Where to buy the Swid Premium?

Addelice does not sell directly the Swid Premium on their online shop. You will need to go through a dealer which official list is here. They are not many resellers at the moment and I bought mine on the site www.sousvideconsulting.com. This site is clearly professionals oriented.

How much does the Swid Premium cost?

The Swid is at 475 € incl. VAT while the Swid Premium is at 750 € incl. VAT. Addelice indicates that the difference in price is justified by the fact that the Swid Premium is an ultra-robust “war machine”, with oversized components for “virile” use and particularly suitable for caterers who need power. Indeed, the Swid Premium is the first and currently only immersion circulator in the world with a heating power of 2,400W.

Duration of the guarantee?

This has always been the strong point of Addelice which offers, since its beginnings, a global guarantee of 2 years. Since 2016 Addélice offers a 2-years warranty extension on the Swid, giving a total of 4 years warranty! I found no other manufacturer of immersion circulator to suggest this. Unfortunately this extension does not seem to be available on the Swid Premium. Here is a point of improvement for the Swid Premium ;-)

Visible differences between the Swid and the Swid Premium

What the 2 models have in common:

- The Swid and Swid Premium are looking very similar and have a similar weight and size.
- The functions and control panels are very close. If you are regular with the Swid then your grip of the Swid Premium will be immediate.

Apart from that there are a lot of new features compared to my old model:

- Since 2015 Addelice has integrated a Pt100 temperature probe into all its models. I admit that I did not know the difference between Pt100 probe and thermocouples before reading this article … the advantages in terms of accuracy and reliability seem to be very important! Strangely, the other immersion circulator’s manufacturers do not indicate anything concerning the technical specifications of their temperature probes…
- The design of the heater has changed. It is now helical while it was rather flat on my old model. Addelice indicates that this is justified by the search for power (2,400W). This new design will probably make it a bit more difficult to clean the heater which was particularly easy on the old model. Nevertheless, the cleaning will remain globally an easier operation compared to models like Vac-Star or Julabo Fusion Chef which are a nightmare according to the echoes I have had.
- The pump system to mix water is a great novelty! On my old model the pump was in a black tube that could cause some issue when a peel or a piece of plastic accidentally fell into water vacuumed in the inlet of the pump. This happened to me and I had to replace the pump. This operation It has been made quickly and kindly by Addelice. It should also be said that I had never cleaned the pump at that time … As I said the system to mix water is now radically different: the motor is located in the plastic casing, and only the shaft and the propeller are Immersed in water. What ultimately makes the Swid much easier to clean! The water stream is now done vertically (from top to bottom) instead of horizontally (as with the old model). I tried it in a 20 liters tank and the result seemed to be totally satisfactory. Addelice recommends, for large volumes (58 liters), when the water bath is heavily loaded with sous vide pouches thus limiting the circulation of water, to use a pastry grid to be placed at the bottom of the container. According to Addelice it is therefore impossible to have a “cold point” with this technique …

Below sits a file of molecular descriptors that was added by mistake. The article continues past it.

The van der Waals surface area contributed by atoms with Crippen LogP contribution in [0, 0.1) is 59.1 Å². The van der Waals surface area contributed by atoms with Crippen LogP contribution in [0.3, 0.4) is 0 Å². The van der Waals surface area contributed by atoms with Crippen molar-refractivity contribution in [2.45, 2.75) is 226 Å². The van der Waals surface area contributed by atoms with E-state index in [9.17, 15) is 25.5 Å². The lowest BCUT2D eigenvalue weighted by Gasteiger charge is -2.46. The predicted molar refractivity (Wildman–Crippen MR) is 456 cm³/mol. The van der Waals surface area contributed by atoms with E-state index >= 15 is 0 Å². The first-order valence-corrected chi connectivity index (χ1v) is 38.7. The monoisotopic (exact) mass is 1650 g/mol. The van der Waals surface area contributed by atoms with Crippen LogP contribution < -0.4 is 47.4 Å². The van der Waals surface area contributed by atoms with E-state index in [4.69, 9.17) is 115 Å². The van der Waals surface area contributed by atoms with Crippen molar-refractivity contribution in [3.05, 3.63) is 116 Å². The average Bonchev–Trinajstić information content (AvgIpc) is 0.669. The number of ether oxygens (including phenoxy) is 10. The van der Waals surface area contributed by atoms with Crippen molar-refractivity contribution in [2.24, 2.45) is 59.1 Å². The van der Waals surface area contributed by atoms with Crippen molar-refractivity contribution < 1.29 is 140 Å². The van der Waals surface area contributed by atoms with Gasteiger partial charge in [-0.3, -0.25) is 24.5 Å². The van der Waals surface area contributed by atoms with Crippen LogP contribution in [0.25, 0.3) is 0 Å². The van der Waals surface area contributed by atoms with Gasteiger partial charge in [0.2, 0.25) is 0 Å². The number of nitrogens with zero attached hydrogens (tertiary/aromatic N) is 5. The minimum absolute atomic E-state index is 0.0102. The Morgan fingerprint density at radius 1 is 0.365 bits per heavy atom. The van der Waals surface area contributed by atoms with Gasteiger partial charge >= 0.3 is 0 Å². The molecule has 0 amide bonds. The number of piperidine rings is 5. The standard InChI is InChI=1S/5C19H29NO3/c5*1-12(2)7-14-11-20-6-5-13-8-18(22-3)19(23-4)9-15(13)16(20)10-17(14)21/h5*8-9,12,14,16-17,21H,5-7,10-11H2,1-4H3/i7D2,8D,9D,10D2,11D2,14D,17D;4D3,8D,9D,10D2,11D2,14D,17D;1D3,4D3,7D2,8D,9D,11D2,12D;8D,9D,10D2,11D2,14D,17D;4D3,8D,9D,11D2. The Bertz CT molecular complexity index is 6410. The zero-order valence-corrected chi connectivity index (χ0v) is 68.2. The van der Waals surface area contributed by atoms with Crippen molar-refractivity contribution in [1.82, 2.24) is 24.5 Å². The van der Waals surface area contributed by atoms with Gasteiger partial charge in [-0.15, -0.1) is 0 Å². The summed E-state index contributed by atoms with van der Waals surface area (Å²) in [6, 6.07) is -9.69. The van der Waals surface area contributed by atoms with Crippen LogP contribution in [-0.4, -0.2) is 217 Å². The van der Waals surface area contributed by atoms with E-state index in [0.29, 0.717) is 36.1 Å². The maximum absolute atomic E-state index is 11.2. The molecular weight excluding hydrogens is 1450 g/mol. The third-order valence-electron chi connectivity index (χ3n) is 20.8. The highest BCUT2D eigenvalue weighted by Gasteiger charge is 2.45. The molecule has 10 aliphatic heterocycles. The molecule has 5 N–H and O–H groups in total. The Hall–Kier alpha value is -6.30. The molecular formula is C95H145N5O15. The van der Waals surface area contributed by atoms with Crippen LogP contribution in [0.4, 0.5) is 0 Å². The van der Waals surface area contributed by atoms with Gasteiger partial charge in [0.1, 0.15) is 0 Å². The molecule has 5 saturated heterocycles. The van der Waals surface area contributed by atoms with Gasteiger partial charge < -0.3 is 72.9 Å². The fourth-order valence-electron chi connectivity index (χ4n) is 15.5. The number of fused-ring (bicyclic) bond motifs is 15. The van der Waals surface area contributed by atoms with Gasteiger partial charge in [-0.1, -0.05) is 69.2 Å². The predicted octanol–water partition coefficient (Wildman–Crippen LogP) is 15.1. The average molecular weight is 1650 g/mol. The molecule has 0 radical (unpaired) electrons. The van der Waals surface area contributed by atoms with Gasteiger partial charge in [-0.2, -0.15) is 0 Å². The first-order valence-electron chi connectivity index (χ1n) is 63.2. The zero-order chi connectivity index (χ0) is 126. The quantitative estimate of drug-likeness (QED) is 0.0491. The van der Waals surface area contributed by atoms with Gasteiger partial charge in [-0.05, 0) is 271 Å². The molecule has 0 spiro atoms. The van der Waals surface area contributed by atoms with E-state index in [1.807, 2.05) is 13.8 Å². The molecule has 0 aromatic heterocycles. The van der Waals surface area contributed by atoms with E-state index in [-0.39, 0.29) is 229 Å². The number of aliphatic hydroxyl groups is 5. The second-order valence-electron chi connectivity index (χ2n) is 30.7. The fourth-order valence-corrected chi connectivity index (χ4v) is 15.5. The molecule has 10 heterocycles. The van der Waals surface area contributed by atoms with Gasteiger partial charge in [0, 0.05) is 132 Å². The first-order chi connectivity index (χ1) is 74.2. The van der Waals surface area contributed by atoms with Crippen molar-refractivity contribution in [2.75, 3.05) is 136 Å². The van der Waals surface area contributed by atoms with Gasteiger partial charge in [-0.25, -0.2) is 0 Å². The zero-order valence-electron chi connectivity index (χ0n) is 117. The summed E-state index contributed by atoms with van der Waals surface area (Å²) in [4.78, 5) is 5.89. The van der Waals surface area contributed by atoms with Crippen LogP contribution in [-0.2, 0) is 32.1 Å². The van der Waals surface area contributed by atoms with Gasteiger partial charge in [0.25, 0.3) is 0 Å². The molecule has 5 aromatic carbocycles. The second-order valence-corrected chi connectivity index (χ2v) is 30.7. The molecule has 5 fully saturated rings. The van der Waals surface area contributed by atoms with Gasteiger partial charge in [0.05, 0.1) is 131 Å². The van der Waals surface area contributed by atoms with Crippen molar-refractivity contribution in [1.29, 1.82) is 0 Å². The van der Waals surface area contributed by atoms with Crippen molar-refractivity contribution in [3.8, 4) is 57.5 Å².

- Heating power: in 2009 my Swid was limited up to 1,800 W. The Swid Premium now benefits from 2.400W! hich makes it the most powerful immersion heater in the world. Obviously, It will not make a big difference for a cooking amateur like me. Nevertheless I imagine the comfort of use this can represent for a professional. It is also reassuring to know that this “Bad Boy », if needed, has plenty of power under the hood…

- The power cable is attached directly to the back of the Swid Premium. It is no longer removable with a plug, as on my old model. Addelice says this is necessary because of the high power of the device. In order to avoid any bad contact and overheating of the cable this component has been particularly reinforced.
- A large waterproof power switch has been added to the Swid Premium.
- An ultra powerful ventilation system has been added compared to my old model. The fan stirs a lot of air but is nonetheless very quiet.

My first feelings about the Swid Premium

Admittedly the price of the Swid Premium is higher than that of the Swid. But you can feel that the Swid Premium is a top range immersion circulator compared to my 7 years old Swid. Clearly the Swid Premium is a professional equipment, without concession, technically sophisticated and high performance.
And now enough spoken of the material, in kitchen !!!

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Sous Vide Equipments – The Ultimate Review (coming soon)!

by on Sep.22, 2010, under Equipments & Accessories

Coming soon a review of the most representative sous vide equipment of the market (from the left to the right) on this page :

- SousVide Professional of Polyscience (Immersion Circulator)
- Sous Vide Chef of Vac-Star (Immersion Cirdulator) Swid by Addélice (Immersion Circulator)
- Pearl by Julabo (Immersion Circulator)
- SousVideMagic by FreshMealsSolutions + Bubbler (PID Controler SVM-FMM1500D)
- SousVide Supreme (Unstired PID controlled water bath)
- Sous Vide Chef of Vac-Star (Immersion Circulator)

JF